Go to contents

Racing to Make History at the Dong-A Marathon

Posted February. 04, 2010 09:09,   


The Dong-A Marathon, which debuted with a noon siren on March 21, 1931, has conveyed the dreams and a message of hope to the Korean people.

The race was a catalyst for easing the people’s anger and sorrow stemming from the yoke of Japanese colonial rule, and generated a flurry of records to spearhead a grassroots boom in the marathon following national liberation in 1945.

The event’s name was changed to the Dong-A Seoul International Marathon in the 2000s, but most Koreans continue to call it the Dong-A Marathon in view of its place in the history of Korean marathons.

○ Rich history

All of the best Korean marathoners have competed in the Dong-A Marathon. They include the late Kim Eun-bae, who finished sixth in the 1932 Los Angeles Olympics; the late Son Ki-jung, the gold medalist of the 1936 Berlin Olympics; Hwang Young-jo, the 1992 Barcelona Olympics gold medal winner who is now coach of the Korea Sports Promotion Foundation’s marathon team; Lee Bong-ju, a silver medalist in the 1996 Atlanta Olympics; and Korea’s latest hopeful Ji Young-joon.

Son finished runner-up in his first Dong-A Marathon in 1932 and won the event in the event’s third edition a year later to emerge as Korea’s top runner. He won the Olympic gold medal in Berlin with a time of two hours, 29 minutes and 19 seconds.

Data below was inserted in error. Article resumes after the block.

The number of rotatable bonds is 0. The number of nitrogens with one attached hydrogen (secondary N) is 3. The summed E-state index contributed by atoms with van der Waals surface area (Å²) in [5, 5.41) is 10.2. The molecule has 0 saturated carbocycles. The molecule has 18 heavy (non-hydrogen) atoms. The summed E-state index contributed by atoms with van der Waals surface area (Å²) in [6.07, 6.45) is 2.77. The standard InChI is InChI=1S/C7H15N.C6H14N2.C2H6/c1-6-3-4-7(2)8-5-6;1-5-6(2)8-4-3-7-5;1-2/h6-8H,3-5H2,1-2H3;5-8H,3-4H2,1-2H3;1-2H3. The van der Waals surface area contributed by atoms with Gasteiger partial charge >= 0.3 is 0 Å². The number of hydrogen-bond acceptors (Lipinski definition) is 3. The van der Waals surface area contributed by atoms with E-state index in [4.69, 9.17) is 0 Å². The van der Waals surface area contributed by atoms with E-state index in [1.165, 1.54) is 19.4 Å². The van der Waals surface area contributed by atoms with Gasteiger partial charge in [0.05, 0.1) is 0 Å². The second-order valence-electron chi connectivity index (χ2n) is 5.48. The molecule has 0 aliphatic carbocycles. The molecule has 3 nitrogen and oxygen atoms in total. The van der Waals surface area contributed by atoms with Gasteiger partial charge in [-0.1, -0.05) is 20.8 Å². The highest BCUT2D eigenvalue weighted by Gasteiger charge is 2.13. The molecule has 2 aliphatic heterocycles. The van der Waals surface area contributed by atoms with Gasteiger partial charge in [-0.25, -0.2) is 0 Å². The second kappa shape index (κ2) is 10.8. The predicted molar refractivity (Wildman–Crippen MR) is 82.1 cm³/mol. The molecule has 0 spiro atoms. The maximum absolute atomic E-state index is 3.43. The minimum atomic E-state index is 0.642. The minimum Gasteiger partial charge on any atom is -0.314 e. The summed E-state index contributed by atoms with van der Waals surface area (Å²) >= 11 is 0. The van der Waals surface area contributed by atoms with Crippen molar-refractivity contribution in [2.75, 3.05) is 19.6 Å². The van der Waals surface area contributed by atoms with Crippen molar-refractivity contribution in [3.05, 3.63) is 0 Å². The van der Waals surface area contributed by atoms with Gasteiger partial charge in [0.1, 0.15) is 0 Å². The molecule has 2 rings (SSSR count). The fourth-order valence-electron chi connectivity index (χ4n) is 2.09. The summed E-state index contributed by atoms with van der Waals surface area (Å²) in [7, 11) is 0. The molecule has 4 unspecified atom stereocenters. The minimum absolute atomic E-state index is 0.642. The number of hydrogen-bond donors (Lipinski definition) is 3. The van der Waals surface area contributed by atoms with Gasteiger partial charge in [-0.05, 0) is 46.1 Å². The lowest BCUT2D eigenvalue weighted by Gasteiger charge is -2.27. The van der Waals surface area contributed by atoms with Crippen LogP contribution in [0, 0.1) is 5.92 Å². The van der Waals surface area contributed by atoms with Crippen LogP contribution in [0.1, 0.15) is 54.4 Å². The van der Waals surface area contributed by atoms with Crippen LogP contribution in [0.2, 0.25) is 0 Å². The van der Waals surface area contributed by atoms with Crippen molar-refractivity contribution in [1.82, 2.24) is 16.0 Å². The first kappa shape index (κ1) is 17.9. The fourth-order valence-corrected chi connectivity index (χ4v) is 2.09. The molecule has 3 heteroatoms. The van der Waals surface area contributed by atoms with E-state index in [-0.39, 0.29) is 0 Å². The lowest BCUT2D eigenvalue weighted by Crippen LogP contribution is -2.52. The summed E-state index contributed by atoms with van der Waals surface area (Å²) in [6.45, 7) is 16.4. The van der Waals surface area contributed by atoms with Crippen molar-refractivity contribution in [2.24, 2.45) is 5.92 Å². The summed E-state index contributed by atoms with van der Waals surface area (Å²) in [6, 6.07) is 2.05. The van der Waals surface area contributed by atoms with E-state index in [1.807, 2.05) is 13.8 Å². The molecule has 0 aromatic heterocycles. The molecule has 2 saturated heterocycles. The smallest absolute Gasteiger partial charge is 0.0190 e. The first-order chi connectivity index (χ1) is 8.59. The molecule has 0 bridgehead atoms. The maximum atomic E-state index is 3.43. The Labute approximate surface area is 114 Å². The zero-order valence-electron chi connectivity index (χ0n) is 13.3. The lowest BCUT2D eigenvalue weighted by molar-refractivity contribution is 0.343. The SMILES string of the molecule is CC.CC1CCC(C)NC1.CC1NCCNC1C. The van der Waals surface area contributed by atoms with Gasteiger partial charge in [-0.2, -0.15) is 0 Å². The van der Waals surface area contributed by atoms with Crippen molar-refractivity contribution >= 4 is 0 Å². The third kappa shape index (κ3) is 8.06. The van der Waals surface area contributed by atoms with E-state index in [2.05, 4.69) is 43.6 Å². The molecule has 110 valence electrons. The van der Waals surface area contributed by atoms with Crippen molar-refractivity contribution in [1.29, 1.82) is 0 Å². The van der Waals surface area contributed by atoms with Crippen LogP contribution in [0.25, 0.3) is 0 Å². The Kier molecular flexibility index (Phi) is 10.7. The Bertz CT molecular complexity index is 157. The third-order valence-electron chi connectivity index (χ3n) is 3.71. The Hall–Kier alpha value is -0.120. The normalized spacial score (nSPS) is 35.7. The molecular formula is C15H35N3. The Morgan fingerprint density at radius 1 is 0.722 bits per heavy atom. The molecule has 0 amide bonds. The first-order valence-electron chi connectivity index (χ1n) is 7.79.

The Dong-A Ilbo removed the Japanese national flag on his uniform in the photo showing his win on August 25, 1936, instilling Koreans with a sense of national pride.

The Dong-A Marathon is called the birthplace of Korean marathon records as 10 of the country’s 28 records in the sport were set there. The event in 1994 also introduced for the first time in Korea the masters’ category, which allowed amateurs to join.

In 2006, a record 24,401 runners competed in the masters’ category and 22,746 will do so this year.

○ Emerging as a world-class marathon

The event’s venue was changed from Gyeongju, South Gyeongsang Province, to Seoul in 2000 because the foremost prerequisite to become a world-class marathon is for the venue to be the host country’s capital.

Records are essential for a race to earn world recognition. The secretariat of the Dong-A Seoul International Marathon has changed the course seven times since 2000 to allow competitors to enjoy a convenient run.

The competition has also invited world-renowned runners holding times in the range of two hours and five or six minutes, including those from Kenya, Ethiopia and South Africa.

Gert Thys of South Africa set a record for Korean marathons, a mark that ranked sixth among times set in international marathons in 2004. This helped the Seoul marathon earn global recognition.

The top seven men’s times of Korea were all set at the Seoul marathon.

The event is also the largest domestic marathon in the number of runners in the masters’ category, a big fundraiser for charity, and is broadcast to 62 countries.

The Dong-A Ilbo Gyeongju International Marathon was promoted to an IAAF Silver Race this year, up from bronze label since becoming an international race in 2006. Among other marathons in Korea this year, the Chosun Ilbo Chuncheon Marathon and the JoongAng Ilbo Marathon are classified as bronze label.